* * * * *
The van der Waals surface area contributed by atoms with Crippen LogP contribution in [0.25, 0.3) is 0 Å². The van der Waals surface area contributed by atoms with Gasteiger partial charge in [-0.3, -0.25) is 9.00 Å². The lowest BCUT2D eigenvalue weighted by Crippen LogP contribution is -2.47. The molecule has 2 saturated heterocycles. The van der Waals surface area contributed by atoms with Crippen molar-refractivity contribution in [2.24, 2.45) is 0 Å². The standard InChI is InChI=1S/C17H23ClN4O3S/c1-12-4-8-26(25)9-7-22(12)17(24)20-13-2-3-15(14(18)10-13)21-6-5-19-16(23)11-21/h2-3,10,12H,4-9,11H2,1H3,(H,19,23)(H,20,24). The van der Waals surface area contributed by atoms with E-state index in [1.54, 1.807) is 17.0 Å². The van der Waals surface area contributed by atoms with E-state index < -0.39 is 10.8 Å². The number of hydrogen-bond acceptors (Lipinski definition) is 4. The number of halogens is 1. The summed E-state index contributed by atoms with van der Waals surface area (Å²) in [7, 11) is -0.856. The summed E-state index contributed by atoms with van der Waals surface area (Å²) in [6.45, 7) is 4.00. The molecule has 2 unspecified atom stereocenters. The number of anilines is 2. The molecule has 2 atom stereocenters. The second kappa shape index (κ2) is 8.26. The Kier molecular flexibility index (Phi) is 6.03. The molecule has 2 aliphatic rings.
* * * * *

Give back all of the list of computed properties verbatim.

The van der Waals surface area contributed by atoms with Crippen LogP contribution in [0.25, 0.3) is 0 Å². The van der Waals surface area contributed by atoms with Gasteiger partial charge in [-0.3, -0.25) is 9.00 Å². The lowest BCUT2D eigenvalue weighted by Crippen LogP contribution is -2.47. The molecule has 2 saturated heterocycles. The van der Waals surface area contributed by atoms with Crippen molar-refractivity contribution in [2.24, 2.45) is 0 Å². The standard InChI is InChI=1S/C17H23ClN4O3S/c1-12-4-8-26(25)9-7-22(12)17(24)20-13-2-3-15(14(18)10-13)21-6-5-19-16(23)11-21/h2-3,10,12H,4-9,11H2,1H3,(H,19,23)(H,20,24). The van der Waals surface area contributed by atoms with E-state index in [1.54, 1.807) is 17.0 Å². The van der Waals surface area contributed by atoms with E-state index < -0.39 is 10.8 Å². The number of hydrogen-bond acceptors (Lipinski definition) is 4. The number of halogens is 1. The summed E-state index contributed by atoms with van der Waals surface area (Å²) in [7, 11) is -0.856. The summed E-state index contributed by atoms with van der Waals surface area (Å²) in [6.45, 7) is 4.00. The molecule has 2 unspecified atom stereocenters. The number of anilines is 2. The molecule has 2 atom stereocenters. The second kappa shape index (κ2) is 8.26. The Kier molecular flexibility index (Phi) is 6.03. The molecule has 2 aliphatic rings.